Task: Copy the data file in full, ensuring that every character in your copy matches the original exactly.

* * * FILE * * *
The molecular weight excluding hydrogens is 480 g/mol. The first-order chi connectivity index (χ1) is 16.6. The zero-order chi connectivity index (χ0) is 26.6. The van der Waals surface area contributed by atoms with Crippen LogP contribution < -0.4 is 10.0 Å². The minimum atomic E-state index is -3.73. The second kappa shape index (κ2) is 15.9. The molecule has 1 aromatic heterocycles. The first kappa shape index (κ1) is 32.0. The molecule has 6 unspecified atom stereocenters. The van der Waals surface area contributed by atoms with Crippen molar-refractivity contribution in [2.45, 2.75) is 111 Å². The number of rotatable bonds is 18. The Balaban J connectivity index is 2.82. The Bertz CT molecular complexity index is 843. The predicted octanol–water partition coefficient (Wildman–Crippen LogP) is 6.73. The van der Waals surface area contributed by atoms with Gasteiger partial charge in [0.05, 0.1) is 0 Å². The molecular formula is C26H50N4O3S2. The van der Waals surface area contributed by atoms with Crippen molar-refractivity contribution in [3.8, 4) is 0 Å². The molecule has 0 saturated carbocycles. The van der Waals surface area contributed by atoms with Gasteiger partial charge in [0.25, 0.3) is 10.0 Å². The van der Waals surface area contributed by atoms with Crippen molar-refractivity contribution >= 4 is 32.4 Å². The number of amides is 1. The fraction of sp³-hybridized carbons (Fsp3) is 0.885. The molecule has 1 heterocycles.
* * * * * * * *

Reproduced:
The molecular weight excluding hydrogens is 480 g/mol. The first-order chi connectivity index (χ1) is 16.6. The zero-order chi connectivity index (χ0) is 26.6. The van der Waals surface area contributed by atoms with Crippen LogP contribution < -0.4 is 10.0 Å². The minimum atomic E-state index is -3.73. The second kappa shape index (κ2) is 15.9. The molecule has 1 aromatic heterocycles. The first kappa shape index (κ1) is 32.0. The molecule has 6 unspecified atom stereocenters. The van der Waals surface area contributed by atoms with Crippen molar-refractivity contribution in [2.45, 2.75) is 111 Å². The number of rotatable bonds is 18. The Balaban J connectivity index is 2.82. The Bertz CT molecular complexity index is 843. The predicted octanol–water partition coefficient (Wildman–Crippen LogP) is 6.73. The van der Waals surface area contributed by atoms with Gasteiger partial charge in [0.05, 0.1) is 0 Å². The molecular formula is C26H50N4O3S2. The van der Waals surface area contributed by atoms with Crippen molar-refractivity contribution in [3.8, 4) is 0 Å². The molecule has 0 saturated carbocycles. The van der Waals surface area contributed by atoms with Gasteiger partial charge in [0.25, 0.3) is 10.0 Å². The van der Waals surface area contributed by atoms with Crippen molar-refractivity contribution >= 4 is 32.4 Å². The number of amides is 1. The fraction of sp³-hybridized carbons (Fsp3) is 0.885. The molecule has 1 heterocycles.